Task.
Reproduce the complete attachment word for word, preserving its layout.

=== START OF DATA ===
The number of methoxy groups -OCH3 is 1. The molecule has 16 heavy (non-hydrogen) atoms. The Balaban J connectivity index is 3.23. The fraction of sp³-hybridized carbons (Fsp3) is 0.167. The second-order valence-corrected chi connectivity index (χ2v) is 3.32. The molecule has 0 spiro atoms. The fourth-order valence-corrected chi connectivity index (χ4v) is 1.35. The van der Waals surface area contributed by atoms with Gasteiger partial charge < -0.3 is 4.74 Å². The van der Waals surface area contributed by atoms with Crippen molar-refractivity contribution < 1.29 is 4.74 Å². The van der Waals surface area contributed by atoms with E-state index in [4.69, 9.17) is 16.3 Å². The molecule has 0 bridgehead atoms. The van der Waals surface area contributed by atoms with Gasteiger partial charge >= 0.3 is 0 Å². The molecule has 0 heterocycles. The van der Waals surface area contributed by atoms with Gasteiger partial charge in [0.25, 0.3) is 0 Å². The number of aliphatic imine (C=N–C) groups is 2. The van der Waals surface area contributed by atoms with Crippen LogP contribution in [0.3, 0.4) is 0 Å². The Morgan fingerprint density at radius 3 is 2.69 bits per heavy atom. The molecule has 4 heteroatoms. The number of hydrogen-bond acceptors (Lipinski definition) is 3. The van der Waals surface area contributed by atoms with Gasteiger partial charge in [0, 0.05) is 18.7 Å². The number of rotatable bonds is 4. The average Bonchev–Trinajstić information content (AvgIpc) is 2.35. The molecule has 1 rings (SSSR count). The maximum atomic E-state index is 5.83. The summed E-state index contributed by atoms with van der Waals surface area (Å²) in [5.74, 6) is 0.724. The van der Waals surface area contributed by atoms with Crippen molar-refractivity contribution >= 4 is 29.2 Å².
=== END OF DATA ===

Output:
The number of methoxy groups -OCH3 is 1. The molecule has 16 heavy (non-hydrogen) atoms. The Balaban J connectivity index is 3.23. The fraction of sp³-hybridized carbons (Fsp3) is 0.167. The second-order valence-corrected chi connectivity index (χ2v) is 3.32. The molecule has 0 spiro atoms. The fourth-order valence-corrected chi connectivity index (χ4v) is 1.35. The van der Waals surface area contributed by atoms with Gasteiger partial charge < -0.3 is 4.74 Å². The van der Waals surface area contributed by atoms with Crippen molar-refractivity contribution < 1.29 is 4.74 Å². The van der Waals surface area contributed by atoms with E-state index in [4.69, 9.17) is 16.3 Å². The molecule has 0 bridgehead atoms. The van der Waals surface area contributed by atoms with Gasteiger partial charge >= 0.3 is 0 Å². The molecule has 0 heterocycles. The van der Waals surface area contributed by atoms with Gasteiger partial charge in [0.25, 0.3) is 0 Å². The number of aliphatic imine (C=N–C) groups is 2. The van der Waals surface area contributed by atoms with Crippen LogP contribution in [0.3, 0.4) is 0 Å². The Morgan fingerprint density at radius 3 is 2.69 bits per heavy atom. The molecule has 4 heteroatoms. The number of hydrogen-bond acceptors (Lipinski definition) is 3. The van der Waals surface area contributed by atoms with Gasteiger partial charge in [0, 0.05) is 18.7 Å². The number of rotatable bonds is 4. The average Bonchev–Trinajstić information content (AvgIpc) is 2.35. The molecule has 1 rings (SSSR count). The maximum atomic E-state index is 5.83. The summed E-state index contributed by atoms with van der Waals surface area (Å²) in [5.74, 6) is 0.724. The van der Waals surface area contributed by atoms with Crippen molar-refractivity contribution >= 4 is 29.2 Å².